The issue is the training involved: You have to give up so much time being in school and going into debt, that most profs are starting life in the early 30s owing substantial amounts (many people I know have debts nearly $100K)…. so they’re not even gettting started on saving for retirement or buying a house into their 40s. They therefore need reasonable compensation for that. That’s 15 years of schooling that they’re not earning at all–so someone finishing college after 2 years and making $50K is going to be ahead of a professor for several decades before the prof has a chance to even catch up.
    Rate of pay should be tied to education required, since education is so expensive and takes you out of the work force.
    Most people don’t make as much money–yes, but NOBODY else goes to school as long as professors. Not medical doctors, not vets, not CEOs, nobody.

  5. I’m not surprised at all. I think the pay that comes with a full proffessorship is modest enough given the talent, responsibility, and workload involved. Remember, this is the pinnacle of an academic career, not the average working rank. Compared to top earning doctors, lawyers, engineers, business people, politicians and many other professionals, a professors pay is not so great. It is merely enough, I think, to avoid making money a major disincentive for those who are committed to advancing research, providing knowledgeable advice to society, and teaching future academics and professionals.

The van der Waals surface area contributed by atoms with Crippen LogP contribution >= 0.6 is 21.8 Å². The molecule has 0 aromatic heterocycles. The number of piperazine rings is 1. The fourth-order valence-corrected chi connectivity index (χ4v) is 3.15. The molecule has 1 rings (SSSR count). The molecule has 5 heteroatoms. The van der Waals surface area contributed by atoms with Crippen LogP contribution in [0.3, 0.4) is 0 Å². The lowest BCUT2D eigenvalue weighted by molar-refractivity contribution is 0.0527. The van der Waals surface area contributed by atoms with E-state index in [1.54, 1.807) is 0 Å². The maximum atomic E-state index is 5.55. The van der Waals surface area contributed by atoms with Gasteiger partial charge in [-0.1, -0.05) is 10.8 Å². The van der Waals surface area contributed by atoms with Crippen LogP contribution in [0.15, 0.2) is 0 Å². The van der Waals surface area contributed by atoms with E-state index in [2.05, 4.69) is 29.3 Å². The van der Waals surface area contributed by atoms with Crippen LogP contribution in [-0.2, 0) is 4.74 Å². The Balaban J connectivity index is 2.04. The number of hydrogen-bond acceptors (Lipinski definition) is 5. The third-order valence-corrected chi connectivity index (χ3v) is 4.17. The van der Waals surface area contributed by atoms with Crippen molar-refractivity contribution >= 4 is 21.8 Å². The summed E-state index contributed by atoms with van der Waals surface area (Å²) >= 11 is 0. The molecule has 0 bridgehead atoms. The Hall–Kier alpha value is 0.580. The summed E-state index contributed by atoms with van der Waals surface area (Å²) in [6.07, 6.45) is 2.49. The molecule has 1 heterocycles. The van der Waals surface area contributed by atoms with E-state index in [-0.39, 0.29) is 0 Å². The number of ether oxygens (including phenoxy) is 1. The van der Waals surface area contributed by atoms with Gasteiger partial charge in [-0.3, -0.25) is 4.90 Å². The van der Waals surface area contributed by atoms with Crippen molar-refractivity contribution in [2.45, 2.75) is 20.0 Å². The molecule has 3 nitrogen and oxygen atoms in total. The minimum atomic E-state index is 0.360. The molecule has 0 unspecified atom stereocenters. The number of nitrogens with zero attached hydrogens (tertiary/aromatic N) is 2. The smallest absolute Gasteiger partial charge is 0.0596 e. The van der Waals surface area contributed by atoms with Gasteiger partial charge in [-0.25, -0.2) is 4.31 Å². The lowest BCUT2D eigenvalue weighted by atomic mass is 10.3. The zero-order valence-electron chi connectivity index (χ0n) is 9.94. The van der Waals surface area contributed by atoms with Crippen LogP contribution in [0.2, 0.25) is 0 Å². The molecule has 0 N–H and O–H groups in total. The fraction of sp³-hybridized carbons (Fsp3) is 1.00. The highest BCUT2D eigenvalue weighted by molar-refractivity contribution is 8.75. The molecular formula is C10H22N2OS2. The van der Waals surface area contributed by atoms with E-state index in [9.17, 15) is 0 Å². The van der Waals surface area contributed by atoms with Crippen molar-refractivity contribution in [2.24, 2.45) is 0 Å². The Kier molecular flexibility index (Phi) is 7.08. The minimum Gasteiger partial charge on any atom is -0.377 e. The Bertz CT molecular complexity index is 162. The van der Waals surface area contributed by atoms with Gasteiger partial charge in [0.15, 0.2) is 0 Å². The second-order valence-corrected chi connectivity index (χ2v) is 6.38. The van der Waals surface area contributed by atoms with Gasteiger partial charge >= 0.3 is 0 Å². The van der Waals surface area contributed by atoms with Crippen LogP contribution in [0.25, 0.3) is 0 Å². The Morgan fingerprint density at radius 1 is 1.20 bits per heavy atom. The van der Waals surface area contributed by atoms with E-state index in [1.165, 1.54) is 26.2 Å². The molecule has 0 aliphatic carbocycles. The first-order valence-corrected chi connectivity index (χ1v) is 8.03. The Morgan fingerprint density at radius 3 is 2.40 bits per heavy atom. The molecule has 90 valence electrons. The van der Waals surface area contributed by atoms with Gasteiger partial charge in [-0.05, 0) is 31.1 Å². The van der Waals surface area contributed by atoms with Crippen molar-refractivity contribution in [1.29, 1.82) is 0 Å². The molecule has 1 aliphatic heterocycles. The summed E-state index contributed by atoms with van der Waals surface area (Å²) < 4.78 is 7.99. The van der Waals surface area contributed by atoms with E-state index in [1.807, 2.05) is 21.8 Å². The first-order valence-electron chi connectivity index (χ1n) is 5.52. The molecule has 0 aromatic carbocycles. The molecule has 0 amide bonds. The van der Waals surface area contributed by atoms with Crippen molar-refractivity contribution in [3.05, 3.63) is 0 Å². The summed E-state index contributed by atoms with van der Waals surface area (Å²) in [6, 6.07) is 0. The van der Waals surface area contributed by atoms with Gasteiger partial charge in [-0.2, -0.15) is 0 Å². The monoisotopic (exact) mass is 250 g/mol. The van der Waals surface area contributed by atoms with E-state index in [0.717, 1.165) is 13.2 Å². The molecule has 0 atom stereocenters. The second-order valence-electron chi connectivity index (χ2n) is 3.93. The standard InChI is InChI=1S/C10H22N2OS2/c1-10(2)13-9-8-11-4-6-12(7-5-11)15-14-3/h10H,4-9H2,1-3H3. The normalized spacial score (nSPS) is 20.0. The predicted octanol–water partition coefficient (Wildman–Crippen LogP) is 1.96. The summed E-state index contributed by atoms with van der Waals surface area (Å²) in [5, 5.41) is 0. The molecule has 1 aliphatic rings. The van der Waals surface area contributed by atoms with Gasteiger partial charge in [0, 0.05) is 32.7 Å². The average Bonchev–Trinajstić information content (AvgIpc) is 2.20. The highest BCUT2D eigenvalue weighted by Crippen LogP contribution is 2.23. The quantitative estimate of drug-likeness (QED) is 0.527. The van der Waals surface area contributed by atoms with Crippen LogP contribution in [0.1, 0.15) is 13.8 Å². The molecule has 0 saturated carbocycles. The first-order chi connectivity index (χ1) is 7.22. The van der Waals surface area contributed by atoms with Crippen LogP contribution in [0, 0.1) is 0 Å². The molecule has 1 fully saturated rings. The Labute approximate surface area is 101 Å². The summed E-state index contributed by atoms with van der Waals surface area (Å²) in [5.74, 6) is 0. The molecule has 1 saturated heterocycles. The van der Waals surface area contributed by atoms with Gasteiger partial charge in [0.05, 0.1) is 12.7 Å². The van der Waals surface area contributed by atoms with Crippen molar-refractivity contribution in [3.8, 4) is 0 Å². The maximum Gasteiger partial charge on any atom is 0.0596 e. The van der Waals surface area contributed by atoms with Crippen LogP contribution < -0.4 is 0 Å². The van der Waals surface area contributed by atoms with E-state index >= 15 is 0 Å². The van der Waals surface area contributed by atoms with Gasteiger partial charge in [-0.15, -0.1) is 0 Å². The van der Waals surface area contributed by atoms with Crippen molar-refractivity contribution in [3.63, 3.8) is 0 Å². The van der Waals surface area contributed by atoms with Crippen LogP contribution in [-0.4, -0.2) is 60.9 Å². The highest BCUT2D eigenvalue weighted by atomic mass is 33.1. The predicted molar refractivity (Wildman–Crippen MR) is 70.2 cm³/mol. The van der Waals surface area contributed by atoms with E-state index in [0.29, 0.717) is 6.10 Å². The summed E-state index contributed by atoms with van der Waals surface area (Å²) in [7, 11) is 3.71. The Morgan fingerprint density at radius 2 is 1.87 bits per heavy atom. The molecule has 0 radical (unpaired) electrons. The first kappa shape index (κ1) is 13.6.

6. These numbers are overstated. Many professors don’t get full time contracts and only get paid for a few courses they teach each academic year. Those have as much education as tenure professors. These numbers are not median, they are top 10% from each school.

    • Sorry, sunglasses, if they don’t have “full time contracts,” then they are not professors. The are sessional lecturers, which is a different category altogether. The great thing about being a professor is that you can often pick which 10 hours a day you work—in many disciplines, it is a kind of life-style choice, and the thinking is never turned off. The money after 10 or more years of education, and starting out at a research university full-time, is about $70k/year.

  7. Key word here is opportunity cost.

    Simple calculation. Take two people at age 23 with a Bachelor’s degree. One wants to be a prof. The other goes out and finds a full-time job with fixed salary of $50000/yr that never increases (slightly above the 25-29 year-old median, but below the 34+ medians posted in the other article). We’ll call this person a median income earner (MIE).

    Our to-be professor’s (TBP) academic progression looks like this:
    -2 year Master’s (no income)
    -4 year Ph.D (no income)
    -2 year post-doc ($40k/year)
    -1 year post-doc ($40k/year)
    -5 year assistant professorship ($75k/year)
    -5 year associate professorship ($85k/year)
    -full professor (128k/year)

    At age:
    29: MIE has earned $300k, TBP, $0.
    32: MIE – $450k, TBP, $120k
    37: MIE – $700k, TBP, $495k
    42: MIE – $950k, TBP, $920k
    65: MIE – $2000k, TBP, $3864k

    Now, you might say, “So look, the prof earns twice as much by the end of their career”. And that’s true. But the income differences at age 29, 32, and 37 are significant. Our median income earner could be well on their way to paying off a house by the time our to-be professor could even think about buying one. Having access to that money earlier in life does matter–in terms of home equity, investments, having children, whatever, debt repayments, whatever.